Chesterton Tribune

Judge favors Burns Harbor in zoning case against truck terminal

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If William Scott, doing business as Scott’s Way, doesn’t cease trucking operations that violate the Burns Harbor zoning ordinance of today, he faces a $1,000 per-day fine.

That was the ruling Friday of Porter Superior Court Judge David Chidester, in whose court the case was heard.

Chidester also entered an injunction and restraining order barring Scott/Scott’s Way from operating a truck terminal and dispatch operation at 277 Melton Rd. in a RC-2 zoning district, or any other act or business operation in violation of town zoning codes.

Furthermore, the judge warned if illegal signs on the building housing Scott’s Way aren’t removed or brought into conformity as of today, a $5 per-day fine accrues.

Chidester also ordered that, in the future, any town or municipality --- and specifically Burns Harbor and the Town of Porter --- that seeks a court hearing on a zoning-ordinance violation, particularly one where an injunction is being sought, the government unit must file it as a general court filing eligible to be heard by the six other Porter Superior Court judges, not just Chidester.

Chidester ruled in July in defendant Ray Cahnman’s favor when the Town of Porter alleged zoning violations after issuing Cahnman two 2010 citations for erecting an illegal fence and for planting an illegal tree.

Chidester based his new policy on the fact that his court is given credit for only two minutes of work done on a zoning-ordinance violation per the Indiana State Court Administration.

“Obviously, when the Town of Burns Harbor (and this applied to the Town of Porter) files a Zoning Ordinance Citation, the cases evolve from a mere citation worth 2 minutes to 12 hours of court time in hearings, briefs, research and the drafting and issuance of orders. This is unfair to the Court and must cease.”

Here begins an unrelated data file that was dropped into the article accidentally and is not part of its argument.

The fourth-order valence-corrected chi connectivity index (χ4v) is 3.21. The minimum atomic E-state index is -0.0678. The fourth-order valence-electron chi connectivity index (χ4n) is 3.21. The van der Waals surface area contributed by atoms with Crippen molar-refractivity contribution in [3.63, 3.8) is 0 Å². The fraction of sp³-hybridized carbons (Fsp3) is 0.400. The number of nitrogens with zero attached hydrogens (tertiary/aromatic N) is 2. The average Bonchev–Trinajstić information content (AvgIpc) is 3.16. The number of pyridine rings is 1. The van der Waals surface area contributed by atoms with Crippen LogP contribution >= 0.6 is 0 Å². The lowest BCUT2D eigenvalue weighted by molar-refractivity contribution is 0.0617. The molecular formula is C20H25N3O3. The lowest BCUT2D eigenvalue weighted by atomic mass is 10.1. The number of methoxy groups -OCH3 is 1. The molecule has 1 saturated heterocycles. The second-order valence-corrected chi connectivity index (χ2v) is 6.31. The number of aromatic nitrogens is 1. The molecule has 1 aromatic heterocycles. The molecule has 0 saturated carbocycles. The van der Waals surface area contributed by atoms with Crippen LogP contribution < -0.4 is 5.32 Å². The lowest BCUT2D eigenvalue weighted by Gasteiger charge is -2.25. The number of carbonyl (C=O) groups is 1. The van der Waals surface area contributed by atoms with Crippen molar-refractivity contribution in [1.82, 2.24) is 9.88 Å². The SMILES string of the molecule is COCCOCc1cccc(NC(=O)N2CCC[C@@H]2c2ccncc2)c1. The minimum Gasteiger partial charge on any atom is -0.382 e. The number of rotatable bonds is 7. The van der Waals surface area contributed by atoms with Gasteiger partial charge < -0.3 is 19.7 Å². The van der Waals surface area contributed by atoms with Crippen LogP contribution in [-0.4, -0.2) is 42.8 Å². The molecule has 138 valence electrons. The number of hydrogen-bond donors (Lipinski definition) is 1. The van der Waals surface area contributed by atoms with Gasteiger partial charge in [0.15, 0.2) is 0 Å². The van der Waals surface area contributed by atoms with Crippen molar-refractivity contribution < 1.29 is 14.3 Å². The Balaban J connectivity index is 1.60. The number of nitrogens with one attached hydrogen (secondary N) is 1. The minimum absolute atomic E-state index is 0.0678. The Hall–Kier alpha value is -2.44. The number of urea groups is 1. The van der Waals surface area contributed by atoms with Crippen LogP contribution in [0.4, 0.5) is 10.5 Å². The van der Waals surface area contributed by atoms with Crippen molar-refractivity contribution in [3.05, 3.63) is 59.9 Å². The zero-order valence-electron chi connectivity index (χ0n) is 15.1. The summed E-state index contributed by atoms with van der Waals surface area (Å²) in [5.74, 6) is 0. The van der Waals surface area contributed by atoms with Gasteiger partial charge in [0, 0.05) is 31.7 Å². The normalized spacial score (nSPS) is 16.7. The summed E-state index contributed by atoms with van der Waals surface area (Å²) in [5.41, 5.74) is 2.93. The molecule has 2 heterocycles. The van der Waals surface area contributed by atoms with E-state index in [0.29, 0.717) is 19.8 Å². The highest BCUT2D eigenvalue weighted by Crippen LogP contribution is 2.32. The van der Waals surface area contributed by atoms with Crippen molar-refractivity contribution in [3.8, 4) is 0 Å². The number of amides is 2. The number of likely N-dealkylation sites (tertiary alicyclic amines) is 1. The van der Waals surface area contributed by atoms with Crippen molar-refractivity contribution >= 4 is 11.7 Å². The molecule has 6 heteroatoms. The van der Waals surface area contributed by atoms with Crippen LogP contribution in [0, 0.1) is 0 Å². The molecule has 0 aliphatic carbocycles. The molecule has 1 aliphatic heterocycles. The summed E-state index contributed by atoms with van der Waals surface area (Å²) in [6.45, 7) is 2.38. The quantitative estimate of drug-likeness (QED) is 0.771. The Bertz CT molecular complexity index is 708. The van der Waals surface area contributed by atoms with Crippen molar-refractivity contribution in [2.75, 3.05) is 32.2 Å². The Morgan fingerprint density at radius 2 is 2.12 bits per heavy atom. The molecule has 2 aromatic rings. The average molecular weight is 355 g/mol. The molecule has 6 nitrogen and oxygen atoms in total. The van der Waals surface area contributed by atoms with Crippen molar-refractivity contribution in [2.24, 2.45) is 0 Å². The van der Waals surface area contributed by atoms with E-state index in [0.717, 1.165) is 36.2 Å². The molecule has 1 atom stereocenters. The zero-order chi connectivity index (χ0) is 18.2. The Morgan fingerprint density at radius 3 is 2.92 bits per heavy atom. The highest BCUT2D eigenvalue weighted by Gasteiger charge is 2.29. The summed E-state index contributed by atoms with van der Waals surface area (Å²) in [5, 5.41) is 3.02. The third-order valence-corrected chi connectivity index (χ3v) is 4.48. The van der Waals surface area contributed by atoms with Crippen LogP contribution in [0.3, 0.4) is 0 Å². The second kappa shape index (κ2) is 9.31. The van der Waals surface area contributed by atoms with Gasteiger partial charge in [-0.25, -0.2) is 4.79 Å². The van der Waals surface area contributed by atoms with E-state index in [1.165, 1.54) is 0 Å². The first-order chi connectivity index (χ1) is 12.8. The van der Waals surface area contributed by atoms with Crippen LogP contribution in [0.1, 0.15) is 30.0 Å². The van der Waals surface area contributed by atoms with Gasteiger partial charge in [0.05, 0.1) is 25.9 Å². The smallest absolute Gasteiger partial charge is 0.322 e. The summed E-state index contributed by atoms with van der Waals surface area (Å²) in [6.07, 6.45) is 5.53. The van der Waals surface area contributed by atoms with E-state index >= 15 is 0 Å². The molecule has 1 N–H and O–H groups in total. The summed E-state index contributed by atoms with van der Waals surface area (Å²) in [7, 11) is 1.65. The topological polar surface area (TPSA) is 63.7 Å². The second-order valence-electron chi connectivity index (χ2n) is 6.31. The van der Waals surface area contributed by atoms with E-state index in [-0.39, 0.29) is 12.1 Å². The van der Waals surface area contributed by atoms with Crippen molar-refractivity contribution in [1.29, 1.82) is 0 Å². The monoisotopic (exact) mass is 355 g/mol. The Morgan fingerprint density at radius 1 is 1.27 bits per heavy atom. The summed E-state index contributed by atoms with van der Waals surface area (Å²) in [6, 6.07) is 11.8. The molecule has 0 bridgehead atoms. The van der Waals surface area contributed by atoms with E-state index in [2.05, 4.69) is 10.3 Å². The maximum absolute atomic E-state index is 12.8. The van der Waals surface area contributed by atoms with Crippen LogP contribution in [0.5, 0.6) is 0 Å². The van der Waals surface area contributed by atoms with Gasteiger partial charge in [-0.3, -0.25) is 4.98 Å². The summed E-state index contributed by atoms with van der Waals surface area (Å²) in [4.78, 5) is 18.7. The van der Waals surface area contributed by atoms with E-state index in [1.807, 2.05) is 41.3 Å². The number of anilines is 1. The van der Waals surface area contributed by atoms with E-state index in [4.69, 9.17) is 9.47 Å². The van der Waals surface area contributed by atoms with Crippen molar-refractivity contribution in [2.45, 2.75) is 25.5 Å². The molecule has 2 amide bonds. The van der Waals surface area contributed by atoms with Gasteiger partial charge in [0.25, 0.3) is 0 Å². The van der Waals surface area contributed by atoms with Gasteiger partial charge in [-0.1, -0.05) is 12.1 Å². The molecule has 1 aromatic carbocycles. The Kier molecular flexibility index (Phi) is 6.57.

When the Burns Harbor participants arrived Dec. 12 for the long-scheduled Scott’s Way hearing, Chidester’s staff initially said no hearing was slated and none would take place; it eventually did after town attorney Bob Welsh proved he had an order setting the hearing date.

Chidester subsequently found the Town of Burns Harbor presented proof at the hearing that Scott was operating a truck dispatching center on the premises in violation of the zoning laws, and that signage on the property was in violation, too.

Being a civil action, the standard of proof was a preponderance of the evidence, not beyond a reasonable doubt.

Scott was informed in late 2007 by a town official he would need special zoning approval to conduct expanded trucking activities there (truck repair and maintenance previously had been approved), and Scott was warned about the sign irregularities in 2009. He did not file a petition with the Board of Zoning Appeals for either.

Scott was represented by attorney Terry Hiestand. He maintained the dispatching of trucks is primarily an office function of processing paperwork, similar to activities conducted in an office building and allowed in Scott’s RC-2 zoning district.

Hiestand also said in final written argument to Chidester that the town’s evidence was weak, especially in three areas: regarding the signs, whether a truck terminal was being operated, and whether trucks parked at Scott’s Way constituted illegal “outside storage".

Hiestand argued the Burns Harbor zoning ordinances were being selectively enforced and Scott should have been granted a variance by the BZA, yet Chidester said Scott/Scott’s Way never filed with the BZA seeking such relief. Property owner Lisco Inc. and then-tenant Job Steel did seek BZA permission for a trucking terminal there in 2008 but were denied.

The denial was appealed by Lisco/Job Steel and has sat dormant in Porter Superior Court Judge Mary Harper’s court. Chidester indicated he has discussed the issue with Harper and she will determine that matter soon.

Hiestand had argued what happens with the pending Lisco/Job Steel BZA appeal somehow affects the Scott’s Way matter; Chidester disagreed. “The only issue before this Court is whether the current occupant, William Scott d/b/a Scott’s Way has violated a town ordinance.”



Posted 12/19/2011